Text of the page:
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B cell resistance to Fas-mediated apoptosis contributes to their ineffective control by regulatory T cells in rheumatoid arthritis
  1. Laetitia Rapetti,
  2. Konstantia-Maria Chavele,
  3. Catherine M Evans,
  4. Michael R Ehrenstein
  1. Division of Medicine, Centre for Rheumatology, University College London, London, UK
  1. Correspondence to Professor Michael R Ehrenstein, Division of Medicine, Centre for Rheumatology, University College London, London, WC1E 6JF, UK; m.ehrenstein{at}ucl.ac.uk

Abstract

Objective To investigate whether regulatory T cells (Treg) can control B cell function in rheumatoid arthritis (RA) and if not to explore the basis for this defect.

Methods Suppression of B cell responses by Treg was analysed in vitro by flow cytometry and ELISA using peripheral blood mononuclear cells from 65 patients with RA and 41 sex-matched and aged-matched healthy volunteers. Blocking and agonistic antibodies were used to define the role of Fas-mediated apoptosis in B cell regulation.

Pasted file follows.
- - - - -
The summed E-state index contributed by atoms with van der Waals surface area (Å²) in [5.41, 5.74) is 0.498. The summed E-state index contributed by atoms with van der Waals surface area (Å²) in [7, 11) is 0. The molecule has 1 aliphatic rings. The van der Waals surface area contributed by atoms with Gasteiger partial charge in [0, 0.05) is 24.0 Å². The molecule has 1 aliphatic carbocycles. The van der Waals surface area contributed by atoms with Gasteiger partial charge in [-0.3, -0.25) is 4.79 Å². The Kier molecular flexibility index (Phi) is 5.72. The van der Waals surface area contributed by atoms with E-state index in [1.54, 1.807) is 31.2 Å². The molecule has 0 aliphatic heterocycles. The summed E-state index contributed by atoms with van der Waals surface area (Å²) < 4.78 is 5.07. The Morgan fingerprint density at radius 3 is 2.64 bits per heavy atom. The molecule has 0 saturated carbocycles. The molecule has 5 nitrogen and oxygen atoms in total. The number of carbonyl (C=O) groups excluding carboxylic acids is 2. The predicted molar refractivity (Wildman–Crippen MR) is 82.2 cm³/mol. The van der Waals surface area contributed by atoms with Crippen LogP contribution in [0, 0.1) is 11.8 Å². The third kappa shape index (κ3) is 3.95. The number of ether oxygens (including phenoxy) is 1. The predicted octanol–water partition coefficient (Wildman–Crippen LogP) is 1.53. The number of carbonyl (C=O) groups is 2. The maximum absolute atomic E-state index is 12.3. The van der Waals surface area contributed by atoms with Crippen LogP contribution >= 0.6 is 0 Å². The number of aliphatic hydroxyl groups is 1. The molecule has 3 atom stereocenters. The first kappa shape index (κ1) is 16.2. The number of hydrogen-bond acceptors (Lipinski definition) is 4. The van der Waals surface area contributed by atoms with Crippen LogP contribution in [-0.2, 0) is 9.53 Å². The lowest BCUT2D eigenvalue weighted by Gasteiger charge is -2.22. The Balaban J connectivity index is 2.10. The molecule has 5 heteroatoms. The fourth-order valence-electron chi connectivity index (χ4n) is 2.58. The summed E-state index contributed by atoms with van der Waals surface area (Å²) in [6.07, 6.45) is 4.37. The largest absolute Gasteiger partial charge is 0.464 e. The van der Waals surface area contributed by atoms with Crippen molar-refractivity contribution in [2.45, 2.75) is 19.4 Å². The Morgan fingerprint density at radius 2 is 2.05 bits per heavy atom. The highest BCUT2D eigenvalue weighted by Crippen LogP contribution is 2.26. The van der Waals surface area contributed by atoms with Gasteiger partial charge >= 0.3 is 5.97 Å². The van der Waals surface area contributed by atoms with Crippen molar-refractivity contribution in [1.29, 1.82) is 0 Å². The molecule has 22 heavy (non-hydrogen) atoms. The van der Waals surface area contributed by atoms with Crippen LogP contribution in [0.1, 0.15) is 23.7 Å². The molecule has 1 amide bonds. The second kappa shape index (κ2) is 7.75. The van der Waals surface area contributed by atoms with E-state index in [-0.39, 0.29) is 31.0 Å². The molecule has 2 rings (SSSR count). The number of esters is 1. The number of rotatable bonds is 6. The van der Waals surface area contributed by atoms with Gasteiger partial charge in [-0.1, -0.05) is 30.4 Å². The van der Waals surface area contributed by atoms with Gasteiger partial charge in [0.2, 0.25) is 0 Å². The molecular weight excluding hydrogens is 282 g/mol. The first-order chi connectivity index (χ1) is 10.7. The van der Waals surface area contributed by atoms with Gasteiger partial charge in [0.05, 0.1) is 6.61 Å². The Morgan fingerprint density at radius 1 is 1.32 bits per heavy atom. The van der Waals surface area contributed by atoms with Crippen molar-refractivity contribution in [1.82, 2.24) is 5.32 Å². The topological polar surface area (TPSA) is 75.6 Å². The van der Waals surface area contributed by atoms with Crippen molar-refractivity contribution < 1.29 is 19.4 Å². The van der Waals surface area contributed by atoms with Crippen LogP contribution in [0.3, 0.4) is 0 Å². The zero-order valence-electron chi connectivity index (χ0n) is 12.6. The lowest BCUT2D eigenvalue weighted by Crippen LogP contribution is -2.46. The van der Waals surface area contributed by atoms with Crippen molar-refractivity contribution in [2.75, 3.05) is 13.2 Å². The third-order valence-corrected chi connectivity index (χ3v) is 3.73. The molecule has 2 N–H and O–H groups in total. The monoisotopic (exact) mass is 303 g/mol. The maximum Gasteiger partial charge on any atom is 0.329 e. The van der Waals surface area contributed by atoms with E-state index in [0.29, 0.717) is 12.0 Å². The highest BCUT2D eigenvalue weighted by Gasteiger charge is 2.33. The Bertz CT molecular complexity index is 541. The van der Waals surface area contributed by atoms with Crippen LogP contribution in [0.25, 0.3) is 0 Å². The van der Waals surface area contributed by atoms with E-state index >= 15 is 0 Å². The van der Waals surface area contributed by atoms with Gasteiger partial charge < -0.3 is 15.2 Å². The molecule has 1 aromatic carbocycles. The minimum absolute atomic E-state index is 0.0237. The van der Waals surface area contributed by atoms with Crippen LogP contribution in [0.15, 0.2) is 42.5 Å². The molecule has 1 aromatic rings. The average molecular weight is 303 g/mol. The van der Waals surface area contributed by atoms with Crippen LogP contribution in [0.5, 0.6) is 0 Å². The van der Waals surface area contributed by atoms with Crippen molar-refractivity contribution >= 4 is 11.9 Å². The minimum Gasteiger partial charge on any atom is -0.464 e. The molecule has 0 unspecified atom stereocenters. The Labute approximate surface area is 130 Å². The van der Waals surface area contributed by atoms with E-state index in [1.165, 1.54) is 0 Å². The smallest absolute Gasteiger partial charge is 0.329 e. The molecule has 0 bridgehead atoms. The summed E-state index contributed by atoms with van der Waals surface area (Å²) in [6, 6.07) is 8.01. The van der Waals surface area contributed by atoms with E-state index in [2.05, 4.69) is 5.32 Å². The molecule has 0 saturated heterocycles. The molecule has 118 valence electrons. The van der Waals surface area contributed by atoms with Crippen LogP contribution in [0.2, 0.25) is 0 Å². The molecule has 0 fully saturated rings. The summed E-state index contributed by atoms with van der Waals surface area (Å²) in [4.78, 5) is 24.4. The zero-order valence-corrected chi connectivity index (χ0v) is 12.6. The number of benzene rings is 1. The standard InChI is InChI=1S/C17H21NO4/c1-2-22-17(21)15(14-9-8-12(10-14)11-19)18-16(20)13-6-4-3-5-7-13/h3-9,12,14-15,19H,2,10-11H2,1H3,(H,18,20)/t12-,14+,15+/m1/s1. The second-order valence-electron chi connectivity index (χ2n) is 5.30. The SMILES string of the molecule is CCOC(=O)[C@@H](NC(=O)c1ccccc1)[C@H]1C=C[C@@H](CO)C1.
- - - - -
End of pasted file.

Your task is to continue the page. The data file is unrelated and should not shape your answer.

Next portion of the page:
Results Treg failed to restrain B cell activation, proinflammatory cytokine and antibody production in the presence of responder T cells in RA patients. This lack of suppression was not only caused by impaired Treg function but was also due to B cell resistance to regulation. In healthy donors, control by Treg was associated with increased B cell death and relied upon Fas-mediated apoptosis. In contrast, RA B cells had reduced Fas expression compared with their healthy counterparts and were resistant to Fas-mediated apoptosis.

Conclusions These studies demonstrate that Treg are unable to limit B cell responses in RA. This appears to be primarily due to B cell resistance to suppression, but Treg defects also contribute to this failure of regulation. Our data identify the Fas pathway as a novel target for Treg-mediated suppression of B cells and highlight a potential therapeutic approach to restore control of B cells by Treg in RA patients.

  • Rheumatoid Arthritis
  • B cells
  • T Cells
  • Autoimmunity

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